Which is, again, unfair. This has been a cult hit for years, and that I really only just now got around to seeing it in it's entirety is entirely my own fault. I just put it off. However, I may soon buy a copy of my own. Good songs. Fun stuff.

Yesterday's movie was this, which I had seen many years previous. I had forgotten how gritty and funny and poignant and . . . What's the word I'm looking for? The sort of thing that happens when an ironic twist coincides with the satisfaction of a justified revenge in the final act. Like: "Is that . . . could be . . . yeah . . . yeah . . . yeah . . . YEAH!!!" Schadenfruede doesn't really do it.

When I saw it originally, Gary Busey was the guy who played Buddy Holly and Willie Nelson was the guy who sang "On The Road Again." It wasn't until years later that I found out they were drug-fueled perverts bent on discovering the Xanadu of the mind-body duality. The whole thing made way more sense after that.

This was the Weekend Movie. I almost wish I were kidding. The original was really very disturbing, dark and amoral and chaotic and anarchic. There are these caves and there are these people lost in them and then, suddenly, there are things that want to kill and eat them. There: deal with it for an hour and forty minutes. Afterwards, the Wifey declared that a) THAT's the way horror movies ought to be made, and b) she was NEVER EVER EVER EVER watching THAT again. This one, we spent the full hour and a half bitching about how flat the characters were and how stupid they were being and whether or not (about 50%) what they were required to do by the script was anything they would logically ever have done in real life. Basically, The Descent: Part 2 was indecent.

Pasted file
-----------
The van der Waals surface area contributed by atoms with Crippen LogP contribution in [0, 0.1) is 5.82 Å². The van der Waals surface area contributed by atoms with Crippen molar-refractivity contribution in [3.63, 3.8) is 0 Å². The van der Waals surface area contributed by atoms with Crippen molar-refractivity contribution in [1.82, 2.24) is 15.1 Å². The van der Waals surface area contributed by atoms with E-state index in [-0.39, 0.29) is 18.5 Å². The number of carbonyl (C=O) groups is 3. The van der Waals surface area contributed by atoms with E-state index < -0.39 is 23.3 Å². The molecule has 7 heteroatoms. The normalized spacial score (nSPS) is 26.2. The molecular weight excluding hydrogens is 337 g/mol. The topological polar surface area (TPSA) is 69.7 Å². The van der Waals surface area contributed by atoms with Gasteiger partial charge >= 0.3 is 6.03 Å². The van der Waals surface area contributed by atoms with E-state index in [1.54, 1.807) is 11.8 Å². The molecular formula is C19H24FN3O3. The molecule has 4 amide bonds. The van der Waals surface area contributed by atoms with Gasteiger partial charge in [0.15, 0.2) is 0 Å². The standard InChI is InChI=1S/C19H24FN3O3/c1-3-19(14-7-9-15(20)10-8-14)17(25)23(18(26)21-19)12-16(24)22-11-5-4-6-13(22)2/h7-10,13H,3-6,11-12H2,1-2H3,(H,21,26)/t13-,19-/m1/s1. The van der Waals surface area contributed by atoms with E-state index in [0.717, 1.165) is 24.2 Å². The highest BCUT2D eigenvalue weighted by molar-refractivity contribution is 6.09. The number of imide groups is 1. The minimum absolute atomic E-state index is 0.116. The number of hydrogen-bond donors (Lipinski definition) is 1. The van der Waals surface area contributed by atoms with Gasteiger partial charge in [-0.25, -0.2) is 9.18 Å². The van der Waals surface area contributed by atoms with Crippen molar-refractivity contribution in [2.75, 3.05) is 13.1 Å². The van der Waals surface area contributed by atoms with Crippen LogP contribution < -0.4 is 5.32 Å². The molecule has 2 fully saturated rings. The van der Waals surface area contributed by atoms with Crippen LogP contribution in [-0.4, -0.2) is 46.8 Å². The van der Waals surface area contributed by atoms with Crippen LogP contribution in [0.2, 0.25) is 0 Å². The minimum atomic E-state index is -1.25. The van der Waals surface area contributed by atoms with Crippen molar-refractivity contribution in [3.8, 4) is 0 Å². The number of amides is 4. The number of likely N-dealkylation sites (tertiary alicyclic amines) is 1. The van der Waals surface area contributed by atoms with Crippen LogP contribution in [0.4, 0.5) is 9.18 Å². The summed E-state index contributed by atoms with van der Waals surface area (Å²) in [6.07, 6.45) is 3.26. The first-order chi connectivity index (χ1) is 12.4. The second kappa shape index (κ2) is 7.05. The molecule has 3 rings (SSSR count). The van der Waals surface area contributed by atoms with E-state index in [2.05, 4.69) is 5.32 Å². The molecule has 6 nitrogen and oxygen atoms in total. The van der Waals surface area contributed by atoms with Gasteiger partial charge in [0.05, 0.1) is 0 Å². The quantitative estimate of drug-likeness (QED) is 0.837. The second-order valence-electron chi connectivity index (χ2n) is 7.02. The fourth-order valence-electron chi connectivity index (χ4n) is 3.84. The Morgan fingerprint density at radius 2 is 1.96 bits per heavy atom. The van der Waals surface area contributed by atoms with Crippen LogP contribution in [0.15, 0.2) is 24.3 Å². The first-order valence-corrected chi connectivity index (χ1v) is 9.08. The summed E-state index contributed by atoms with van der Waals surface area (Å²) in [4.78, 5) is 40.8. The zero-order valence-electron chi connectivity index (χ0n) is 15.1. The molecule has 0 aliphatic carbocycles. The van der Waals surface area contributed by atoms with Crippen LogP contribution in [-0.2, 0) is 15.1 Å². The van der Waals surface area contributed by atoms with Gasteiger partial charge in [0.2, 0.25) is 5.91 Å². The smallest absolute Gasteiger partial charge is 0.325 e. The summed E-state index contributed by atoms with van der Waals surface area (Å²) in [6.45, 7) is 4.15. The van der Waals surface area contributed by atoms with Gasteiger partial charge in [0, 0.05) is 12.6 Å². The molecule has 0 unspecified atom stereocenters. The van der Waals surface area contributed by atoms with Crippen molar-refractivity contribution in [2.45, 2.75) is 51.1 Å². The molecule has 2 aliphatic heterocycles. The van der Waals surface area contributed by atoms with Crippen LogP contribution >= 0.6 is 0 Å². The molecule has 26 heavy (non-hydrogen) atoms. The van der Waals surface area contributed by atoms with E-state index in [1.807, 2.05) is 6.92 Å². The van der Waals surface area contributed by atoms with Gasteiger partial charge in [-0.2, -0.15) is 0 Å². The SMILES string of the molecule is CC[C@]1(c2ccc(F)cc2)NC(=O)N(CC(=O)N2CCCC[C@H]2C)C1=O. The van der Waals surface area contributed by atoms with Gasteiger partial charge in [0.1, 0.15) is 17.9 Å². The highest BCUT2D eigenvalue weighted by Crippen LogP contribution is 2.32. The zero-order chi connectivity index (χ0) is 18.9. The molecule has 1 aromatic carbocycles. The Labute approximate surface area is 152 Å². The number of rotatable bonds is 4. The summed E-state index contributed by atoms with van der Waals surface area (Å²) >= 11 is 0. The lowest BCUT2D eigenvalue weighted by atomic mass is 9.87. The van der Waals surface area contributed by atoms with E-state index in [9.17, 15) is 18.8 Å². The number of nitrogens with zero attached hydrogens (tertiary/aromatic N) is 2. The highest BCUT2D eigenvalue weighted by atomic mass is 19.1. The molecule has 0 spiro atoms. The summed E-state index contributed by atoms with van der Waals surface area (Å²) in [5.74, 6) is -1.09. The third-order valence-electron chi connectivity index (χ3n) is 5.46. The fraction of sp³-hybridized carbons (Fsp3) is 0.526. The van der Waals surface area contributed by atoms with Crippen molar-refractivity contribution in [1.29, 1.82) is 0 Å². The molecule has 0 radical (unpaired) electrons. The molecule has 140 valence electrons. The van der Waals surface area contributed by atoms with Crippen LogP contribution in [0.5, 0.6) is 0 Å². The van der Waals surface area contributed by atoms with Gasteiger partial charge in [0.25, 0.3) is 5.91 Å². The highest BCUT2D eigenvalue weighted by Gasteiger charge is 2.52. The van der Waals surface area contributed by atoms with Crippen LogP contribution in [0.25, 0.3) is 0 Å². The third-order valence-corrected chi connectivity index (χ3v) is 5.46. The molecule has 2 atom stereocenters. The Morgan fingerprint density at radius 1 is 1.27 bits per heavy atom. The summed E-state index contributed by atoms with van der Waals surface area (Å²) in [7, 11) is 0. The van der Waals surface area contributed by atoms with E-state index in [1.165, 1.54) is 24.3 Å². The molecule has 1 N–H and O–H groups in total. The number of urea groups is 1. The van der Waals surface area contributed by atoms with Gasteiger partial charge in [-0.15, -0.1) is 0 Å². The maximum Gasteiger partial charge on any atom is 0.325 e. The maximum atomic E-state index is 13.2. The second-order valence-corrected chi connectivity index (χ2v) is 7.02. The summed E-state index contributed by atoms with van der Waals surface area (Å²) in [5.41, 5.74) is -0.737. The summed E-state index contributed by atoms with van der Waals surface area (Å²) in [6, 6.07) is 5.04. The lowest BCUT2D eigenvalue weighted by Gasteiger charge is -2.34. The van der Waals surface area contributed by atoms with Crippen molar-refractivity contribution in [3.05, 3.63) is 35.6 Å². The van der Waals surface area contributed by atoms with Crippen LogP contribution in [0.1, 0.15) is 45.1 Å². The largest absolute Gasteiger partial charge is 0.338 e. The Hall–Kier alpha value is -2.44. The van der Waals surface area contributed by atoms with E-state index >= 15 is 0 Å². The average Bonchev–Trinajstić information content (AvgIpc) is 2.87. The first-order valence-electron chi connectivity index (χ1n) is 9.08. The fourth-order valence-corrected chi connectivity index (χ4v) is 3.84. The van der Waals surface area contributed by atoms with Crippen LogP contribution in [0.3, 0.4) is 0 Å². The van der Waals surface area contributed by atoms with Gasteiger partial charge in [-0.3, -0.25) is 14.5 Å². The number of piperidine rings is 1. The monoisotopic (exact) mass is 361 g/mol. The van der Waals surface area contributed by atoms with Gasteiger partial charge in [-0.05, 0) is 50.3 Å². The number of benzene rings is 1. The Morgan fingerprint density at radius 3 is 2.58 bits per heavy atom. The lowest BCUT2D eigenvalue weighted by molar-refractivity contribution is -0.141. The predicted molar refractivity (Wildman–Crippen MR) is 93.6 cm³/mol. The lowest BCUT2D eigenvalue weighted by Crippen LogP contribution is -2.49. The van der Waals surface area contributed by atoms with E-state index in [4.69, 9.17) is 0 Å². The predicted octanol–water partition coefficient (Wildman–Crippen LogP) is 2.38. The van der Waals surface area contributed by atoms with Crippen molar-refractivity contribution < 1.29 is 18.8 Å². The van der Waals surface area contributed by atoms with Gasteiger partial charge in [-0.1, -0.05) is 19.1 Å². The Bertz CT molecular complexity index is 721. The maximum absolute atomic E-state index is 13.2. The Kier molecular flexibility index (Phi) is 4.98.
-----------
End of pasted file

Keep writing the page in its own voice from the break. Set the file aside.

So do I recommend it? I could recommend a cheeseburger anytime, but that's largely a part of the mania that will most likely result in my hospitalization for either cardiac or mental disease. If you love beer like I do, then you ought to plunk down some cash~ for something as exotic as the Peak brews once in a while. Michael Nesmith's collected work is something of an aquired taste, but this is probably as suitable gateway as any. Oh, and it's nowhere near as hokey as the cover art might lead you to believe. You oughta watch Busey and Nelson egg each other on at least once; so far as I know, it never happened again, and if memory serves, this is the best acting job the Redheaded Stranger ever put in.

But The Descent: Part 2? Not just no, not just hell no, but Go To Hell No. To call it pandering would be to give everyone involved waaaaaaaaaaaaaaaaaaaay too much credit.

*Michael Nesmith's mom was an execituve assisant and she invented White-Out. True story.

~In point of fact, this was paid for with grocery money, which lead to me putting out a spot of cash for one thing or another over the past weekend. All's fair in love and beer.